If your Catholic faith means anything to you, and if you value truth, intellectual rigor, and moral consistency, you will make your peace with pro-lifers. At the very least, you will do nothing to give aid and succor to the pro-choice side. This means, at a minimum, that you will reject the idea—which you previously appeared to endorse—that precedent, or stare decisis, can be the basis for upholding Roe v. Wade. In assessing Roe, moral considerations carry far more weight than do legal conventions such as precedent. Precedent cannot bear the weight of legitimizing Roe.
The decision is yours, and while your presidential aspirations may well hang on it, it is essentially a moral and philosophical choice, not a political one. May your decision, whatever it is, exhibit the integrity (intellectual as well as personal) that Americans want to see from politicians, not least on the vexed issue of abortion.
Photo courtesy of Wikipedia Commons.
The Real Rudy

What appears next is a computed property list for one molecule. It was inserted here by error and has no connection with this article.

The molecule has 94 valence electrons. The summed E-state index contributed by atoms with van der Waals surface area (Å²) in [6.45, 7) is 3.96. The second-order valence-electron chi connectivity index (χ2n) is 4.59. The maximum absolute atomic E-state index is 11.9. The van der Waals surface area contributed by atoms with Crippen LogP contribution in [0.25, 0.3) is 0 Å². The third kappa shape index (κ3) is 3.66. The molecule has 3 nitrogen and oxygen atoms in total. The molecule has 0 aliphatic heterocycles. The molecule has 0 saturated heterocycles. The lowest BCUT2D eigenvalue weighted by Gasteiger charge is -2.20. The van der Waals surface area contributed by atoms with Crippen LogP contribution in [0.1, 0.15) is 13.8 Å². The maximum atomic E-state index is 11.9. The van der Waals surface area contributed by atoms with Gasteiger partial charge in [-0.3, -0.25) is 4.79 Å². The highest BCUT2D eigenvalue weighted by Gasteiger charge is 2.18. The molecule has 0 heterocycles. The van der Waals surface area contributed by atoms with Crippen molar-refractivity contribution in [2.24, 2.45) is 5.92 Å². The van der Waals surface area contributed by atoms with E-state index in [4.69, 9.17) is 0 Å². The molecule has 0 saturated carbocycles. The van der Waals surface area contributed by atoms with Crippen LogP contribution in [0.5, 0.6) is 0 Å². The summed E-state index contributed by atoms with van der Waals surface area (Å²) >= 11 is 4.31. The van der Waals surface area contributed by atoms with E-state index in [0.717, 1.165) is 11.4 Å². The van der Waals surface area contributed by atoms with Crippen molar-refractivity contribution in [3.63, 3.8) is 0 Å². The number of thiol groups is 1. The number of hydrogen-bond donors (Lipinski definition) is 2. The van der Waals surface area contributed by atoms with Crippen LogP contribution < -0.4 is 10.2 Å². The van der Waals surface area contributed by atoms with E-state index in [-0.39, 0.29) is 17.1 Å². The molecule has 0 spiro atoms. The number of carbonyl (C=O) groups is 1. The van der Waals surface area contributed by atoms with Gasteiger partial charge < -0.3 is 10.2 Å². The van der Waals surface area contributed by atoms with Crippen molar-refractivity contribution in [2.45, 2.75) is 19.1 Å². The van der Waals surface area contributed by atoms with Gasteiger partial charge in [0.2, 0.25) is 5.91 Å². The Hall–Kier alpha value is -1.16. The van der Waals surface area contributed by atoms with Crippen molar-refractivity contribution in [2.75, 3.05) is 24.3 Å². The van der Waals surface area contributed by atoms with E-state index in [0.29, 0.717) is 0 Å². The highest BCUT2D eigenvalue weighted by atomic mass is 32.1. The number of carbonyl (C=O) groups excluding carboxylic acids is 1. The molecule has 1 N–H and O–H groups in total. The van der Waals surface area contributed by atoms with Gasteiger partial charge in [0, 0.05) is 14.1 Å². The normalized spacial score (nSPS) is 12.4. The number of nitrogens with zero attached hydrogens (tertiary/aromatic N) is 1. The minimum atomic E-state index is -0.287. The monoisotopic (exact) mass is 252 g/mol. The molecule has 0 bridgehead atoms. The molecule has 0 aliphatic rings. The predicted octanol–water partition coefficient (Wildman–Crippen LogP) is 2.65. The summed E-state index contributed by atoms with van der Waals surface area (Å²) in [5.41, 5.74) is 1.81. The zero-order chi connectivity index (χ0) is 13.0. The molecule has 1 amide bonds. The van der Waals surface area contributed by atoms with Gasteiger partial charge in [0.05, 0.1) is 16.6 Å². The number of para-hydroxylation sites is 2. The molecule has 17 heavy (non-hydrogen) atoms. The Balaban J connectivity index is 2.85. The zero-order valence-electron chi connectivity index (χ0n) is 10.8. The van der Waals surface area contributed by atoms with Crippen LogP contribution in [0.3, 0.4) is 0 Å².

In his New York Times column (November 23, 2007), “conservative” commentator David Brooks complains that his favorite political figure has gone over to the dark forces of the “anti-immigrant movement.” Brooks recalls those happier days when Rudy, in an address at the Kennedy School of Government in October 1996, recognized that xenophobia had overwhelmed his own party, when it had just passed a welfare reform bill in Congress restricting benefits to legal immigrants. Rudy shuddered at the “fear-mongering and discrimination” that were afflicting the party of Lincoln, “someone who had the courage to take on the anti-immigrant forces.” Then last year, Brooks had “seen [sic!] Rudy passionately deliver remarks at the Manhattan Institute Hamilton Award Dinner in which he condemned “the punitive approach” to immigration, “which is reflected in the House legislation that was passed, which is to make it a crime to be an illegal or undocumented immigrant.” Listening to his recent harangues about sealing America’s borders against illegals, Brooks is worried that his onetime hero may be losing Hispanic voters in his desire to accommodate nativists. He fears that “Rudy may “look back on this moment and wonder why he didn”t run as himself.”